About 80 percent of Muslims believe that being Muslim is essential to being truly Indonesian, according to a special report by the Pew Research Center. We asked a panel of six Indonesian leaders—three Muslims and three Christians—their thoughts on how their religion plays into what it means to them to be Indonesian.
Halim Mahfudz: From an Islamic perspective, your religion colors all your actions, including your behavior, ethics, and relationships with other human beings. So, religion and state are not separate. If governance is colored by religious values—not limited to Islam but the six recognized religions in Indonesia—there will be no conflict.
In Islam, there is no verse that compels others to worship in the same way Muslims do, and the Quran does not allow the government to impose Islamic values on all religions. The Quran says that Prophet Muhammad was sent to this earth for no other purpose than to be a mercy to all creatures and that we are to show compassion to all beings.
In the years leading up to his death, Muhammad sent his companions to migrate to Ethiopia, which was ruled by a Christian, King Najash. The king said that he would not hand over the Muslim migrants to the Quraysh Arabs, and then he passed away. Muhammad performed a funeral prayer (salat al-gha'ib) for the king. This demonstrates the respect of Muhammad to fellow humans, even though they were not Muslims.
Inayah Rohmaniyah: The strength of the tie between one’s Islamic identity and Indonesian identity does not imply that non-Muslims are not Indonesians.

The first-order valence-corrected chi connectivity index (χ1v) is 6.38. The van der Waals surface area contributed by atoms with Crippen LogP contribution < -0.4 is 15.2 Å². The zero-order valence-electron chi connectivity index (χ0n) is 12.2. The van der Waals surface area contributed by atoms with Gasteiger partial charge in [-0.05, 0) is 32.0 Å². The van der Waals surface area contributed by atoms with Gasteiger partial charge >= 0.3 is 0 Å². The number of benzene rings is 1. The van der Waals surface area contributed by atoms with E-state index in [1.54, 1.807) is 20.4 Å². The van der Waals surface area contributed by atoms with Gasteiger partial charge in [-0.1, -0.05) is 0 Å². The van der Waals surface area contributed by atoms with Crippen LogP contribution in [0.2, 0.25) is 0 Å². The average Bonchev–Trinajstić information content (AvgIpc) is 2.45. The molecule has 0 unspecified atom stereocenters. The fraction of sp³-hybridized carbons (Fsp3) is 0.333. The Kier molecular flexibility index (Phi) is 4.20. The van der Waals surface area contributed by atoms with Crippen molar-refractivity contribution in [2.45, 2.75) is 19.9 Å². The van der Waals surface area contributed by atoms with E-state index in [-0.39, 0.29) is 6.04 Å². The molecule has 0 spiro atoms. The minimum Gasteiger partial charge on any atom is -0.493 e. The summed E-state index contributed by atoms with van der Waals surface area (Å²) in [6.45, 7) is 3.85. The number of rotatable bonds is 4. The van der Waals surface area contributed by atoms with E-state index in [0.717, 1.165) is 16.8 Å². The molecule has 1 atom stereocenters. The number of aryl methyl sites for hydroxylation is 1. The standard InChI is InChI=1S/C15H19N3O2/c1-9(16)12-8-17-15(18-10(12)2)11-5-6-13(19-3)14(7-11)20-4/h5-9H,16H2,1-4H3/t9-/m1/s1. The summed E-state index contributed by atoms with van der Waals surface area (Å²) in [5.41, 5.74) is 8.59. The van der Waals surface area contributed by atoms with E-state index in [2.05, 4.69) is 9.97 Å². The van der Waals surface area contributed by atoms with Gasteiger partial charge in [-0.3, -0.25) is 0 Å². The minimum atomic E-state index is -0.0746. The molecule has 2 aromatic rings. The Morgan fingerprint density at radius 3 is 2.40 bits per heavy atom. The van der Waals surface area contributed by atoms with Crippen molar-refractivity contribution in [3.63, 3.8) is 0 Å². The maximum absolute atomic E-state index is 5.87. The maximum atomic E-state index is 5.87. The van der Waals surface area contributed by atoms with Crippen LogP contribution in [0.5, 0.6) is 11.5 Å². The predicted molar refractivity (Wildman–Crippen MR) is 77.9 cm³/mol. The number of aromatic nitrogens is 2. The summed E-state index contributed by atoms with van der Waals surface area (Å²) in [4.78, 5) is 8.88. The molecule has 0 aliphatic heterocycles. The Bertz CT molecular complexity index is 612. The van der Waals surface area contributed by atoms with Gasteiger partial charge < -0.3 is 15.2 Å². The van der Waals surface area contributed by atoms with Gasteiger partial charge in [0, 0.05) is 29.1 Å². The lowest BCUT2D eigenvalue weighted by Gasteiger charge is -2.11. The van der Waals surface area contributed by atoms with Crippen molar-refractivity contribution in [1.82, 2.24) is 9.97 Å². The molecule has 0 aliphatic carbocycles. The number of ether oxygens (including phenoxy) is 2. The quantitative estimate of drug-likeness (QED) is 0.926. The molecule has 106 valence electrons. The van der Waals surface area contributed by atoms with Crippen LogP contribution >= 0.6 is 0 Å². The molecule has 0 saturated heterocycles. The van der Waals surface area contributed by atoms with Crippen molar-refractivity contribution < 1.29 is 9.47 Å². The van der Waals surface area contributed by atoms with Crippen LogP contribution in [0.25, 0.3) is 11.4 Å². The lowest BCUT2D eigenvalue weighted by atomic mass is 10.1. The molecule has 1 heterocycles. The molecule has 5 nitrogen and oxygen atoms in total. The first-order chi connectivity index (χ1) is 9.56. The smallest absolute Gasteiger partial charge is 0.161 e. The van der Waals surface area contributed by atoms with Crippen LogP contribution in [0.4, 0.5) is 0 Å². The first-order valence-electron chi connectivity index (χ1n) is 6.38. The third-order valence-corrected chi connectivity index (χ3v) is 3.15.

What needs to be reinforced, especially among the younger generation, is the historical awareness of the relationship between the state and one’s religion to continue the spirit of the nation’s founders. But young people are losing this connection and nationalism is eroding. History is often considered unimportant, though it serves as a guiding light showing us the path forward.
Indonesia’s struggle for independence is not solely about majority and minority issues. It’s the result of the work and struggle of all citizens, a boundless struggle that is not limited by ethnicity, religion, or race. Once we have achieved independence, we have to protect our country. We must do so together by embracing all religions, races, and intergroup relations, just as we fought for independence together in the past. This way, the threat of division can be minimized.
Amin Abdullah: I distinguish between a nation-state and a religious state. In India, some Hindus claim that if you’re not Hindu, you’re not Indian (the Hindutva movement), even though India is a nation-state. In Indonesia, it’s not like that. There’s still a constitution that needs to be observed. A nation-state is based on its constitution, which involves a state apparatus and civil society with various components sharing responsibility and safeguarding the nation and the state.